A very slow copying of large amount of small files (.md specifically). I understand it has to go through decryption phase before it can be copied but how the hell am I getting just 1kb/s on default rclone settings? My internet can upload 2mb/s easily.
Run the command 'rclone version' and share the full output of the command.
- os/version: Microsoft Windows 11 Home 21H2 (64 bit)
- os/kernel: 10.0.22000.1219 (x86_64)
- os/type: windows
- os/arch: amd64
- go/version: go1.19.3
- go/linking: static
- go/tags: cmount
Which cloud storage system are you using? (eg Google Drive)
The command you were trying to run (eg rclone copy /tmp remote:tmp)
rclone copy "cloud.crypt:dir/" cloud: -P
The rclone config contents with secrets removed.
client_id: ....apps.googleusercontent.com # THIS IS MY OWN API KEY
client_secret: ... # THIS IS MY OWN API KEY
Google Drive limits/throttles how many files you can upload per second - this number varies but is very low.
I just tried and uploaded 158 small .md files (the rclone docs) in 58 secs - that is roughly 2 files per second and an upload speed of just 25.123 KiByte/s. I have a gigabit connection and fully tuned settings for Google Drive.
I don't know your needs or the market well enough to give a (useful) recommendation. I can however share some rules of thumb:
Service providers taking a flat rate based on available MB only typically have (hidden and sometimes horrible) rate limits on file creation and file upload speed. Examples are: Google Drive, OneDrive, Dropbox, ...
Service providers taking a fee per request/transaction typically have good speeds and higher cost. Examples are: AWS S3, Backblaze B2, ...
I thought I would be sneaky by having all my files locally and then just syncing periodically to the crypt remote - I believed if most of the files agreed on the checksums, I could take advantage of local speed and still have a backup.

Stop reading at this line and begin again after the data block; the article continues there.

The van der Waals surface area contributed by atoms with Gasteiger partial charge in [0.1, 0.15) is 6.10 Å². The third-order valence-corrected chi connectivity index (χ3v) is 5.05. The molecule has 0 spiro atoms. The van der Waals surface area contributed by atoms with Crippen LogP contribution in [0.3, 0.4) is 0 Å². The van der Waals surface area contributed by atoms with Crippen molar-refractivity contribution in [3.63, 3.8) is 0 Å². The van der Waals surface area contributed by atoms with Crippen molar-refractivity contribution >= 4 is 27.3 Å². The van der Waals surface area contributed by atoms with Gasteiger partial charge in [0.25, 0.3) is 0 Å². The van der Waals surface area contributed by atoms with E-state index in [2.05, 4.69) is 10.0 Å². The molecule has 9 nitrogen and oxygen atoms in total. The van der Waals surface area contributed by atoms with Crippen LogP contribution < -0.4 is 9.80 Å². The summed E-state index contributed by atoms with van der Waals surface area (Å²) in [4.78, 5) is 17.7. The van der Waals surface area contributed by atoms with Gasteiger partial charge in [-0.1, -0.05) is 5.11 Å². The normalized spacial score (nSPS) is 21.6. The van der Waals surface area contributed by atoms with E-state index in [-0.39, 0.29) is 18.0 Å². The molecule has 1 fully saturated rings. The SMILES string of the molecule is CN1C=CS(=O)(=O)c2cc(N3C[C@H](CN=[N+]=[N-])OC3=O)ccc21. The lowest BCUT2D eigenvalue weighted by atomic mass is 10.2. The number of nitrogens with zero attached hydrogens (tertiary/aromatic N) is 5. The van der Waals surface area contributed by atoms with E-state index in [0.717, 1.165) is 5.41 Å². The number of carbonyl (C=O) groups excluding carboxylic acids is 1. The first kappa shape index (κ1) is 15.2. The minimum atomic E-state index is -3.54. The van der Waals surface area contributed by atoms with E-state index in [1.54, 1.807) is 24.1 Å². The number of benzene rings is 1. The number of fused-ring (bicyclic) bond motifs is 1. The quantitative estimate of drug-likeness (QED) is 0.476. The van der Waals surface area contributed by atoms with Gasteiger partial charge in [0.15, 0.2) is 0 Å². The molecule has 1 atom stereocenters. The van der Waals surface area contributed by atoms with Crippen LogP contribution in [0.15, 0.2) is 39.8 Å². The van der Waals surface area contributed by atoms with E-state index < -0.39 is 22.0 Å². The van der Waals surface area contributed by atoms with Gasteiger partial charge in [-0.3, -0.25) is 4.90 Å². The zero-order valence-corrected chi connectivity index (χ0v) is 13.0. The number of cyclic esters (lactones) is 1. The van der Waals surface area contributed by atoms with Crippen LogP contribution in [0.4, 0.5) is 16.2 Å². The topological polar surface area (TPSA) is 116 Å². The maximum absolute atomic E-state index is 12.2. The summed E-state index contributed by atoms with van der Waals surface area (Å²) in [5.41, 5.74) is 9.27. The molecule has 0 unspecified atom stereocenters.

But, unfortunately, it still takes ages to do a check on completely identical directories. Although I do see some progress - I've gone from 1kb/s to 2mb/s. Or from 1 day to 8 minutes. But that's still a lot for, let me repeat, identical directories
By the way - what happens if source files are modified while the sync command takes place?
The above rules of thumb also applies to directory listings, Google Drive also has a rate limit of the number of directories/files you can list per second - and the rclone check needs to list the directories in both ends to see if anything has changed since last time. You may see an improvement by adding these flags --checkers=16 --drive-pacer-min-sleep=10ms --drive-pacer-burst=200, but don't expect miracles.
That really depends on a lot of things and would be quite lengthy to answer completely. These are some of the things it depends on: Does it happen before, during or after the check? Was the file already modified? Does it happen before, during or after the transfer? Some of the answers you can probably easily guess.
To me the important thing is that rclone (with default settings) detects if the file was modified during the transfer and then triggers another sync attempt. This is important to avoid uploading corrupt/inconsistent files. I suggest you try a few examples to see what happens.